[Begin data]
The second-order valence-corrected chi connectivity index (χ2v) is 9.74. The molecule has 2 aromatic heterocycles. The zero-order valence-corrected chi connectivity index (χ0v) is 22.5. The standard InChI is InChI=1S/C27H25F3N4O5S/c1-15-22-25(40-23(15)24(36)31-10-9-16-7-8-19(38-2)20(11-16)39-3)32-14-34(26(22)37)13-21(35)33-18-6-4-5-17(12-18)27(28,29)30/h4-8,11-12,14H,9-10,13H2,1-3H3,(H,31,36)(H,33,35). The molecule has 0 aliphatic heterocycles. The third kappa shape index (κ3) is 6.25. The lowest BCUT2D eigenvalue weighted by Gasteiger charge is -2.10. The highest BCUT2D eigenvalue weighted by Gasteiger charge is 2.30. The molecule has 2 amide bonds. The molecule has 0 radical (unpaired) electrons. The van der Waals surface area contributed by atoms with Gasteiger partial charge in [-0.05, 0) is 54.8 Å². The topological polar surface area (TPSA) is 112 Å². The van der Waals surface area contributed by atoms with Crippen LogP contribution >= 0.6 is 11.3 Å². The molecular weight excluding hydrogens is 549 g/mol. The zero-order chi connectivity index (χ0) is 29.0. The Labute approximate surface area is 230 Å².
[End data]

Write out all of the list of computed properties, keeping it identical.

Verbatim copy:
The second-order valence-corrected chi connectivity index (χ2v) is 9.74. The molecule has 2 aromatic heterocycles. The zero-order valence-corrected chi connectivity index (χ0v) is 22.5. The standard InChI is InChI=1S/C27H25F3N4O5S/c1-15-22-25(40-23(15)24(36)31-10-9-16-7-8-19(38-2)20(11-16)39-3)32-14-34(26(22)37)13-21(35)33-18-6-4-5-17(12-18)27(28,29)30/h4-8,11-12,14H,9-10,13H2,1-3H3,(H,31,36)(H,33,35). The molecule has 0 aliphatic heterocycles. The third kappa shape index (κ3) is 6.25. The lowest BCUT2D eigenvalue weighted by Gasteiger charge is -2.10. The highest BCUT2D eigenvalue weighted by Gasteiger charge is 2.30. The molecule has 2 amide bonds. The molecule has 0 radical (unpaired) electrons. The van der Waals surface area contributed by atoms with Gasteiger partial charge in [-0.05, 0) is 54.8 Å². The topological polar surface area (TPSA) is 112 Å². The van der Waals surface area contributed by atoms with Crippen LogP contribution >= 0.6 is 11.3 Å². The molecular weight excluding hydrogens is 549 g/mol. The zero-order chi connectivity index (χ0) is 29.0. The Labute approximate surface area is 230 Å².